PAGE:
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Karnataka: 150 Factory Workers Verbally Sacked by Auto Firm Yazaki

The workers at the auto parts company were unable to punch out after their shift ended, following which they were informed that they had been laid off.
Karnataka: 150 Factory Workers Verbally Sacked by Auto Firm Yazaki

Workers at Yazaki Pvt. Ltd., based in the Bengaluru Rural district, alleged that the company had verbally sacked at least 150 workers in December. The Yazaki plant in Lakkenahalli assembles wire harnesses for Toyota and Maruti cars. The workers said they were not given any termination notice, and their biometric authorisation was revoked. Around 50 workers were allegedly fired on December 13, following which another 100 workers were sacked the next day. There are 2,000 employees in the Lakkenahalli plant. The workers are being assisted by the All India Central Council of Trade Unions (AICCTU), which filed a memorandum with the Deputy Labour Commissioner (DLC) and educated workers about their rights and entitlements. They commenced a protest for reinstatement on Monday and are determined to continue until their objectives are met.

A sacked worker who wished to remain unnamed said he had worked at the company for five years. He started working at the Jigani plant, after which he was asked to shift to the Lakkenahalli plant outside Bengaluru city limits.

“I have been working at the Jigani plant since 2018. A few months ago, there was a change in management, and we were asked to shift to Lakkenahalli. It is very far away, so we initially refused. They promised a room and two meals daily if we agreed to shift. They also promised wage hikes. However, they did not fulfil any of their promises. My last salary was around Rs 11,000/month. It has remained unchanged for five years. On December 13, around 50 workers could not punch out after their shift ended. They were informed that their employment was terminated. The next day, some of us felt insecure about our employment status when we saw how our colleagues were dismissed. After our shift ended, we sat down inside the premises and refused to leave until we received some assurances from the management.”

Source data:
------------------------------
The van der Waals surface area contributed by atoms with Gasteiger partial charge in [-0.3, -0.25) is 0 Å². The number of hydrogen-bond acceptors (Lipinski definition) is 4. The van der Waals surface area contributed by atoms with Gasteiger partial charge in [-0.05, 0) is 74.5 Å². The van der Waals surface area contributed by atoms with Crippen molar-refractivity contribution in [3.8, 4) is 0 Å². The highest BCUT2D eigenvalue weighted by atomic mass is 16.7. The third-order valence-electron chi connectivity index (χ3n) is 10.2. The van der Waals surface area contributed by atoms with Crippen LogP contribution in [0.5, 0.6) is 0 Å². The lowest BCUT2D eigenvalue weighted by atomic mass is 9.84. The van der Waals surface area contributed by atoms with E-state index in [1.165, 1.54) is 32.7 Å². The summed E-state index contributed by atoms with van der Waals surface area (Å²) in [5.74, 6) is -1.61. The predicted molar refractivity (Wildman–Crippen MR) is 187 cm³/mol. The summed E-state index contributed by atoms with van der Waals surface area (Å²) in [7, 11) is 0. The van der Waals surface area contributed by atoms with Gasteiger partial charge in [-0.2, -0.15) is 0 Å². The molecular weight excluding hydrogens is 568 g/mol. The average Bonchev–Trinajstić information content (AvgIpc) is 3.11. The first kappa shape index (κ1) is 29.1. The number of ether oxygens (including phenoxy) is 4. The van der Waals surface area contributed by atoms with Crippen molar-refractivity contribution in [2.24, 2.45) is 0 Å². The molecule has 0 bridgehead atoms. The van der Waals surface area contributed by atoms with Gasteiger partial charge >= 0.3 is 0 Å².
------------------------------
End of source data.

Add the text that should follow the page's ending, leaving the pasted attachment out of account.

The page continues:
However, the management did not meet them. Instead, the police were called. The workers allege that the police took photographs of the workers who had sat down on the spot. Another worker who wished to remain unnamed said that shortly after the police took the photographs of the workers, they were all sacked. At least 60 of the sacked workers are women.

Most of the sacked workers had completed training courses at Industrial Training Institutes (ITI). They had different trade certificates such as fitter, electrician, mechanic etc. Some among them also hold diplomas in electrical engineering. Before their termination, they were not unionised. However, they have started a Yazaki workers unit under the Karnataka General Labour Union. Around 100 laid-off workers joined the union.

Chandrashekhar, head of HR at the Yazaki plant, provided a statement to NewsClick about the termination of workers. Speaking on the phone, he said, “We have removed employees as per an agreement we have with them. We have recruited them under the Apprenticeship Act. We can give them training for up to three years. During that period, we can remove them anytime. Some political people are involved in the protests, and now, they are claiming permanent employment. The (terminated) operators told us that they are being forced to join the protests.”

When asked why they were not given a termination notice, he said it was not required.

“We provided mail communication to their HODs three days before termination. We are not required to give any notice to the workers. We were forced to fire some people because the business is down at the moment.”

While the workers believe there is a change in management, Chandrashekhar confirmed that that was not the case. The plant was shifted from Jigani to Lakkenahalli, but the management remains the same.

Maitreyi Krishnan of AICCTU condemns the use of apprentices for core production. She says, “Apprentices act was brought to provide short-term training to workers. It’s being abused by employers to deny job security and decent wages to people who are involved in core production. This practice has also been observed and criticised by the courts. Moreover, under section 25(n) of the Industrial Disputes Act 1947, you have to follow a certain procedure for layoffs. You need to take permission from the labour department and give workers at least three months of notice. This has not been done.”

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